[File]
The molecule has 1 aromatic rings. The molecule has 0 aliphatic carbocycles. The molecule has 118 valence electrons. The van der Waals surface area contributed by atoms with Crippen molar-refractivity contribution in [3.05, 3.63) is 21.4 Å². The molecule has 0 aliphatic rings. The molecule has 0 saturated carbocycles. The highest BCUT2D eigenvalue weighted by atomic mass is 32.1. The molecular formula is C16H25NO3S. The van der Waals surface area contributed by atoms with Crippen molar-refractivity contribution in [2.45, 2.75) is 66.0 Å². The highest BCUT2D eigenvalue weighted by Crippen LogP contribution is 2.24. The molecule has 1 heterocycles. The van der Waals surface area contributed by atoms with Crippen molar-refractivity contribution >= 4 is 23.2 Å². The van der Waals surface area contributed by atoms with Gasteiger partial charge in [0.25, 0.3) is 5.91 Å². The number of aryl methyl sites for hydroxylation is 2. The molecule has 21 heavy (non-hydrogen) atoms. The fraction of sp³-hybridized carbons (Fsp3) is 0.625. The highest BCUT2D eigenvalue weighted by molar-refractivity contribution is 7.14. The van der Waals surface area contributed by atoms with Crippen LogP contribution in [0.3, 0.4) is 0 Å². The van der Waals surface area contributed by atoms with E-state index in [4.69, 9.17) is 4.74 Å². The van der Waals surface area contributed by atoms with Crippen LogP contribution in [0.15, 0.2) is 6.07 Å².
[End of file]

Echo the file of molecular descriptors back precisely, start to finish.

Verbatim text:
The molecule has 1 aromatic rings. The molecule has 0 aliphatic carbocycles. The molecule has 118 valence electrons. The van der Waals surface area contributed by atoms with Crippen molar-refractivity contribution in [3.05, 3.63) is 21.4 Å². The molecule has 0 aliphatic rings. The molecule has 0 saturated carbocycles. The highest BCUT2D eigenvalue weighted by atomic mass is 32.1. The molecular formula is C16H25NO3S. The van der Waals surface area contributed by atoms with Crippen molar-refractivity contribution in [2.45, 2.75) is 66.0 Å². The highest BCUT2D eigenvalue weighted by Crippen LogP contribution is 2.24. The molecule has 1 heterocycles. The van der Waals surface area contributed by atoms with Crippen molar-refractivity contribution >= 4 is 23.2 Å². The van der Waals surface area contributed by atoms with Gasteiger partial charge in [0.25, 0.3) is 5.91 Å². The number of aryl methyl sites for hydroxylation is 2. The molecule has 21 heavy (non-hydrogen) atoms. The fraction of sp³-hybridized carbons (Fsp3) is 0.625. The highest BCUT2D eigenvalue weighted by molar-refractivity contribution is 7.14. The van der Waals surface area contributed by atoms with Crippen LogP contribution in [0.3, 0.4) is 0 Å². The van der Waals surface area contributed by atoms with E-state index in [4.69, 9.17) is 4.74 Å². The van der Waals surface area contributed by atoms with Crippen LogP contribution in [0.15, 0.2) is 6.07 Å².